HBO, HBO John Adams, John Adams, President, The Senate, Washington
NPR in Atlanta recently ran a segment that discussed the legislative turmoil surrounding the question of what to call the first leader of the United States. The Senate wanted a title with the appropriate gravitas that would command respect on the world stage. The House on the other hand shunned grand titles. Grand titles went to men’s heads and many feared it would be only a matter of time before America traded a foreign tyrant for a local one. It wasn’t as much Washington that the House feared, but his predecessor. It was unrealistic to assume that future leaders of America would deal with power as effectively as Washington and a grand title may give a weak willed leader enough wiggle room to assume powers unintended by the Founders. Title or not, this debate continues to this day, but the title of President is an issue that time has seemingly settled.
HBO’s series John Adams also addresses this debate in a segment that paints the second President of the United States in a somewhat undistinguished light. As the Vice President, Adams fumbles through lofty titles that eventually earn him the title of “His Rotundity” by detractors who accuse him of being swayed by his years in Europe. HBO somewhat unfairly paints Adams as a solitary figure obsessing over a non issue, but in fact the issue was hotly debated at the time and apparently never officially settled. The Senate agreed to temporarily allow the lowly title of “President” until clearer heads could prevail. At an undocumented future date, they would revisit the subject and agree on a more distinguished title.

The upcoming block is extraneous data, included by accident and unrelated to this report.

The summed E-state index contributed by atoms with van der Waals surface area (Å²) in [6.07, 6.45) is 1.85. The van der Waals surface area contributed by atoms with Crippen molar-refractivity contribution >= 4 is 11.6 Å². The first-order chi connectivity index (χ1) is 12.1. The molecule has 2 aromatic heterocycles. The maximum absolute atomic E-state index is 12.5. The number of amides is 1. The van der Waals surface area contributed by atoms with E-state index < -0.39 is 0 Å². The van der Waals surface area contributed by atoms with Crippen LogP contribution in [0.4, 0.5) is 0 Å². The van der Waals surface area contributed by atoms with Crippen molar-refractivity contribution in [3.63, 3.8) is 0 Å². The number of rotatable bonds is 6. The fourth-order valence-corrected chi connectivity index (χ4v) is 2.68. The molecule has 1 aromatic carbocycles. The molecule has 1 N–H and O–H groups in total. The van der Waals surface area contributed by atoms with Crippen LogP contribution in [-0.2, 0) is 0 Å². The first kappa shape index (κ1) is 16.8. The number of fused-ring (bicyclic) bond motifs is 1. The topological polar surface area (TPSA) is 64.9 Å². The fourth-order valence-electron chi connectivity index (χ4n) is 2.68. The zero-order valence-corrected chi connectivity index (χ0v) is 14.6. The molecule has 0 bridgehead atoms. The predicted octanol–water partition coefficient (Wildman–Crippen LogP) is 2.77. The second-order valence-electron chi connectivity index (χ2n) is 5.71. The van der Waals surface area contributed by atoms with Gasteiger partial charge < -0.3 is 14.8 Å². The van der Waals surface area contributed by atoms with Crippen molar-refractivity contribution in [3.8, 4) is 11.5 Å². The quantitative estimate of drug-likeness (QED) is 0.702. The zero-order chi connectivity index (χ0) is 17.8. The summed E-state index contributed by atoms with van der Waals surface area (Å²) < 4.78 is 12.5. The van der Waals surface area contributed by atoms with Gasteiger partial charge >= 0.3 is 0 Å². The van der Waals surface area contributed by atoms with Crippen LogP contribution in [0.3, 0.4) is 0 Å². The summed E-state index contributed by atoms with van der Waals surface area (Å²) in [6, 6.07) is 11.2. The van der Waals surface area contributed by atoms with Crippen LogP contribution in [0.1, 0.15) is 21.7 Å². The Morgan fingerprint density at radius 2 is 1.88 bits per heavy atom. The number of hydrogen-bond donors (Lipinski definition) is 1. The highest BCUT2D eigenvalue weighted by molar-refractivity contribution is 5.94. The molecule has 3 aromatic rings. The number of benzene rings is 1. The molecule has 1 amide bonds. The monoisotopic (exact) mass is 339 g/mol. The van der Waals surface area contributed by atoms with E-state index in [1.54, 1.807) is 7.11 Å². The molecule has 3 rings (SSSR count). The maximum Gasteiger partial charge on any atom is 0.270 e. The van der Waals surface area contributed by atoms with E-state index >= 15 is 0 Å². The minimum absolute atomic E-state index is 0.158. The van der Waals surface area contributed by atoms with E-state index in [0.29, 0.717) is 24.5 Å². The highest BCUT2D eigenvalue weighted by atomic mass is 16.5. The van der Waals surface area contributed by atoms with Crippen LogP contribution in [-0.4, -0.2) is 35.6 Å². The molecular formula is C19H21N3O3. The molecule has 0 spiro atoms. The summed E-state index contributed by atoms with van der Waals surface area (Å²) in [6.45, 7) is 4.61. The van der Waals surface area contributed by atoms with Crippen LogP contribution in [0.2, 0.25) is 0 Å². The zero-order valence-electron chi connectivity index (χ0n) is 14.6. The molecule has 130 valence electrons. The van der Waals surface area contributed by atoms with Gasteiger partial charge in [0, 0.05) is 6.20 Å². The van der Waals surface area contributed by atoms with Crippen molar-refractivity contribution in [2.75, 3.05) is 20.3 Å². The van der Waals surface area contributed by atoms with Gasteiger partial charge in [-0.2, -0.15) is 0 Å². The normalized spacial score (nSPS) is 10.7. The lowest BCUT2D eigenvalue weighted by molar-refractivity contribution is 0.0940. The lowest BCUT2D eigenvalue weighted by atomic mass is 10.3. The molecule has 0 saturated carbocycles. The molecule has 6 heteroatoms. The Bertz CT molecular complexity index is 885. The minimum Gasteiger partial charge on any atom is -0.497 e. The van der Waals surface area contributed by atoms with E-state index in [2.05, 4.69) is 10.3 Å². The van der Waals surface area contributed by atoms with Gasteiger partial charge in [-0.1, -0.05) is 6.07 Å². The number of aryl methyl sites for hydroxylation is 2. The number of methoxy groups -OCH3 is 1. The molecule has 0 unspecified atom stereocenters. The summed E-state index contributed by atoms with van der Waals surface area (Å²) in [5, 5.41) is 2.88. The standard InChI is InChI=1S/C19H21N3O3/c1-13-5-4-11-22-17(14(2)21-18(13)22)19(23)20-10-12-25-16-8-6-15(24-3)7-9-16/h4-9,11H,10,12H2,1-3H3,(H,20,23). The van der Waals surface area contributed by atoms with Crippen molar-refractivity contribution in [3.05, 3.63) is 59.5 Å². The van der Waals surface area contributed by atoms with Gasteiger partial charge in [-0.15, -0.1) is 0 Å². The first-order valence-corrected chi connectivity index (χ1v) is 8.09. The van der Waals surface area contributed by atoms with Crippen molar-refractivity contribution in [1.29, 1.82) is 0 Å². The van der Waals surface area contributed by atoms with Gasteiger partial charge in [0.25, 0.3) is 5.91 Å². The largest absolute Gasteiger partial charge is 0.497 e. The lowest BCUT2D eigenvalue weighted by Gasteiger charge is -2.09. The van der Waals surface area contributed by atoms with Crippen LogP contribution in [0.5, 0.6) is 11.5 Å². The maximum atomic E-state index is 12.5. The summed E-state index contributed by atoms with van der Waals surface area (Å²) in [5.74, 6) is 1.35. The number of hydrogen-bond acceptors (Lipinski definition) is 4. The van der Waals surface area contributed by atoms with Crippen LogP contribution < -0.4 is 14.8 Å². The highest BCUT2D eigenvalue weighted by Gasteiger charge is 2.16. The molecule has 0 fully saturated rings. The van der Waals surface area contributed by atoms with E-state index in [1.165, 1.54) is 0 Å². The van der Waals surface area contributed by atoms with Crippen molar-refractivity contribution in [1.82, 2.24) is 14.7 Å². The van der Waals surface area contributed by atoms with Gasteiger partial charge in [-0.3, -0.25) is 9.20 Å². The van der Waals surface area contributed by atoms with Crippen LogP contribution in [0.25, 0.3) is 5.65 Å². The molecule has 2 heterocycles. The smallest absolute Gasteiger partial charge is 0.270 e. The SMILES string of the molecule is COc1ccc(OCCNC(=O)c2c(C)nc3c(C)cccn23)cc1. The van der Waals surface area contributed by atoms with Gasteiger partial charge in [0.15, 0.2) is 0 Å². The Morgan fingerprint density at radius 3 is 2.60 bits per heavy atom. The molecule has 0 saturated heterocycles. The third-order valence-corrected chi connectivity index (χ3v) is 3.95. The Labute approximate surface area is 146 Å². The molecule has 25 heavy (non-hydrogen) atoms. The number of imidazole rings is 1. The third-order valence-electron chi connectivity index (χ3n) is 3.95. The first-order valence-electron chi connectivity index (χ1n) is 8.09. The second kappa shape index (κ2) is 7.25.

The proverbial can was kicked down the road and left for history and perception to shape. Before they knew it, a term used in Cricket leagues and other gentlemen’s clubs began to evolve into something much more substantial. Today we find hundreds of countries with Presidents across the globe, as these countries adopt this title in an attempt to capture a little of the weight it carries with it.
One is left wondering how much language shapes reality and vice versa. Sociologists and scientists are still studying this issue today. How does language shape consciousness? What are the evolutionary benefits of language? Or even more profoundly, what if Benjamin Franklin had his way and the Turkey became the national bird of America? Would this bird would take on some of the noble qualities Franklin attributed to it? One is left wondering. Or maybe just a little hungry perhaps…